Post-quota production shields farmers from worst of downturn

Teagasc survey shows dairy incomes only fell by 4% despite collapse in prices

The latest National Farm Survey, relesed this week by Teagasc, provides the clearest snapshot yet of how collapsing commodity prices are affecting the livelihoods of Irish farmers.

It shows dairy farmers shielded themselves from the worst of the downturn in 2015 by expanding production, a move that wouldn’t have been possible

The net result was that income on dairy farms, traditionally the most profitbale, fell by a just 4 per cent to €63,020. In the context of a 20-25 per cent decline in prices, this was a pretty good result.

The survey indicates farmers who increased production most were best protected from falling prices. A 20 per cent output jump, which a third of farms achieved, was needed to maintain income at 2014 levels.


All of which goes to show how difficult it would be to introduce a voluntary cut in output as advocated by the Irish Creamery Milk Suppliers’ Association (ICMSA).

The lobby group recently broke ranks with the industry, claiming there was now no alternative but to introduce some kind of a voluntary supply reduction scheme to rebalance the market and bolster incomes. ICMSA president John Comer was unequivocal, describing the current policy of price cutting as "step-by-step destruction" of the industry. The Teagasc survey suggests this would be a difficult to implement, on a voluntary basis at least.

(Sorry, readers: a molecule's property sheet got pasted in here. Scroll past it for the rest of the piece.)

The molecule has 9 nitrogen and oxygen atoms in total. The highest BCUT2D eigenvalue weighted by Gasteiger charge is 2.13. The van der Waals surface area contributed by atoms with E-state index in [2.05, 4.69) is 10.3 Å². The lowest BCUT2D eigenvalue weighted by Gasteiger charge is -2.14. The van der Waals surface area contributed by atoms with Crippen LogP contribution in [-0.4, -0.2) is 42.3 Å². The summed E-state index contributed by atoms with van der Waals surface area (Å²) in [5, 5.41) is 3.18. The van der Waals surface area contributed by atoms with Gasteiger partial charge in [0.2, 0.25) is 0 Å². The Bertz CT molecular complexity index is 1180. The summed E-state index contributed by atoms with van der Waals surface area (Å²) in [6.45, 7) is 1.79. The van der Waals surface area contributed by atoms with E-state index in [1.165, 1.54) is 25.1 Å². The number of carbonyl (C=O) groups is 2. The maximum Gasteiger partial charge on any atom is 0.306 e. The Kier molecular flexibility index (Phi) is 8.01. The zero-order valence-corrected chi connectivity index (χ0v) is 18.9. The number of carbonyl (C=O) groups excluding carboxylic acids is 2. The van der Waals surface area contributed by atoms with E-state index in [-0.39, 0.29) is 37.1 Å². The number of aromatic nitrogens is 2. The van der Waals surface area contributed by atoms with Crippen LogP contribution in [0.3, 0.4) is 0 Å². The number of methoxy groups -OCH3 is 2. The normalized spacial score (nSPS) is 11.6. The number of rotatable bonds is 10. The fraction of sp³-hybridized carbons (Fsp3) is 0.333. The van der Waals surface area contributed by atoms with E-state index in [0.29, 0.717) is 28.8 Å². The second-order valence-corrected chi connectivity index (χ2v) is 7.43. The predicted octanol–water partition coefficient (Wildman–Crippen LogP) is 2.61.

Perhaps the most surprising finding of the survey, which assesses the financial position of more than 800 farms, was that average debt across dairy farms - put at €97,363 - declined in 2015 despite a significant increase in investment.

Farmers appear to have funded their post-quota expansion plans from working capital built up in previous years rather than through debt as many had feared.

While this appears to dampen the likelihood of a bubble, Dr Thia Hennessy, head of Teagasc survey group, said the running down of cash reserves to fund new investment would leave many exposed if the dairy downturn continues into 2017.

Last year, most forecasters wrongly predicted 2016 would see an upturn in prices. The same people are now pointing to 2017. While the latest Global Dairy Market auction offers tentative evidence of a turn with prices climbing 2.6 per cent, nobody’s holding their breath.

Eoin Burke-Kennedy

Eoin Burke-Kennedy

Eoin Burke-Kennedy is Economics Correspondent of The Irish Times